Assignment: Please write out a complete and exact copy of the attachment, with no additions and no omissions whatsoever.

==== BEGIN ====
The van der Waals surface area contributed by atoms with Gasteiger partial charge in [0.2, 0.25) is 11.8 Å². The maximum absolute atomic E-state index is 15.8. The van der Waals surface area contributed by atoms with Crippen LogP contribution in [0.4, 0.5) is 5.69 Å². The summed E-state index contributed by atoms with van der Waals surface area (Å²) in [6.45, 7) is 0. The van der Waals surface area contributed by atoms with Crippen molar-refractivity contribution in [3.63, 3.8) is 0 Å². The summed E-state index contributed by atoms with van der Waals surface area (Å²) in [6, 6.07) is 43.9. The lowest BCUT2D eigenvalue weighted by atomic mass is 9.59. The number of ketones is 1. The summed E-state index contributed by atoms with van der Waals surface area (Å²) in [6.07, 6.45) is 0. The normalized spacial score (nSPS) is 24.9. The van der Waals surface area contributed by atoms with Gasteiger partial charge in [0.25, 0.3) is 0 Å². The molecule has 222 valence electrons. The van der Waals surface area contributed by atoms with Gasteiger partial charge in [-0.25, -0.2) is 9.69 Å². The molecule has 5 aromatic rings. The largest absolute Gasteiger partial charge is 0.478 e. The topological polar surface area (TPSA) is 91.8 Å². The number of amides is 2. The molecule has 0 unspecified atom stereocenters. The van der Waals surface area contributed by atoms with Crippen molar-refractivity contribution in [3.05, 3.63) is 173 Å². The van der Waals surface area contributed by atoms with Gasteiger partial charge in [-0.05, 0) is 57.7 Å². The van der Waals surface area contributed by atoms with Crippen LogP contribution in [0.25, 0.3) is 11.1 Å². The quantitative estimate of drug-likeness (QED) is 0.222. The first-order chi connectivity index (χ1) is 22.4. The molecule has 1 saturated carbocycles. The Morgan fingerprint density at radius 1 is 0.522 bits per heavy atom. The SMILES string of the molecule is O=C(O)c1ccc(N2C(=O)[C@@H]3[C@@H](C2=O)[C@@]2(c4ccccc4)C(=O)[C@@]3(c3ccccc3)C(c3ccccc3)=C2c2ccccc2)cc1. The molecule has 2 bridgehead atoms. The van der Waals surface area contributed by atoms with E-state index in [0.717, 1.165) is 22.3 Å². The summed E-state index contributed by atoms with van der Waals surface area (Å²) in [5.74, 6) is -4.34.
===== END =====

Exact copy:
The van der Waals surface area contributed by atoms with Gasteiger partial charge in [0.2, 0.25) is 11.8 Å². The maximum absolute atomic E-state index is 15.8. The van der Waals surface area contributed by atoms with Crippen LogP contribution in [0.4, 0.5) is 5.69 Å². The summed E-state index contributed by atoms with van der Waals surface area (Å²) in [6.45, 7) is 0. The van der Waals surface area contributed by atoms with Crippen molar-refractivity contribution in [3.63, 3.8) is 0 Å². The summed E-state index contributed by atoms with van der Waals surface area (Å²) in [6, 6.07) is 43.9. The lowest BCUT2D eigenvalue weighted by atomic mass is 9.59. The number of ketones is 1. The summed E-state index contributed by atoms with van der Waals surface area (Å²) in [6.07, 6.45) is 0. The normalized spacial score (nSPS) is 24.9. The van der Waals surface area contributed by atoms with Gasteiger partial charge in [0.25, 0.3) is 0 Å². The molecule has 222 valence electrons. The van der Waals surface area contributed by atoms with Gasteiger partial charge in [-0.25, -0.2) is 9.69 Å². The molecule has 5 aromatic rings. The largest absolute Gasteiger partial charge is 0.478 e. The topological polar surface area (TPSA) is 91.8 Å². The number of amides is 2. The molecule has 0 unspecified atom stereocenters. The van der Waals surface area contributed by atoms with Crippen molar-refractivity contribution in [3.05, 3.63) is 173 Å². The van der Waals surface area contributed by atoms with Gasteiger partial charge in [-0.05, 0) is 57.7 Å². The van der Waals surface area contributed by atoms with Crippen LogP contribution in [0.25, 0.3) is 11.1 Å². The quantitative estimate of drug-likeness (QED) is 0.222. The first-order chi connectivity index (χ1) is 22.4. The molecule has 1 saturated carbocycles. The Morgan fingerprint density at radius 1 is 0.522 bits per heavy atom. The SMILES string of the molecule is O=C(O)c1ccc(N2C(=O)[C@@H]3[C@@H](C2=O)[C@@]2(c4ccccc4)C(=O)[C@@]3(c3ccccc3)C(c3ccccc3)=C2c2ccccc2)cc1. The molecule has 2 bridgehead atoms. The van der Waals surface area contributed by atoms with E-state index in [0.717, 1.165) is 22.3 Å². The summed E-state index contributed by atoms with van der Waals surface area (Å²) in [5.74, 6) is -4.34.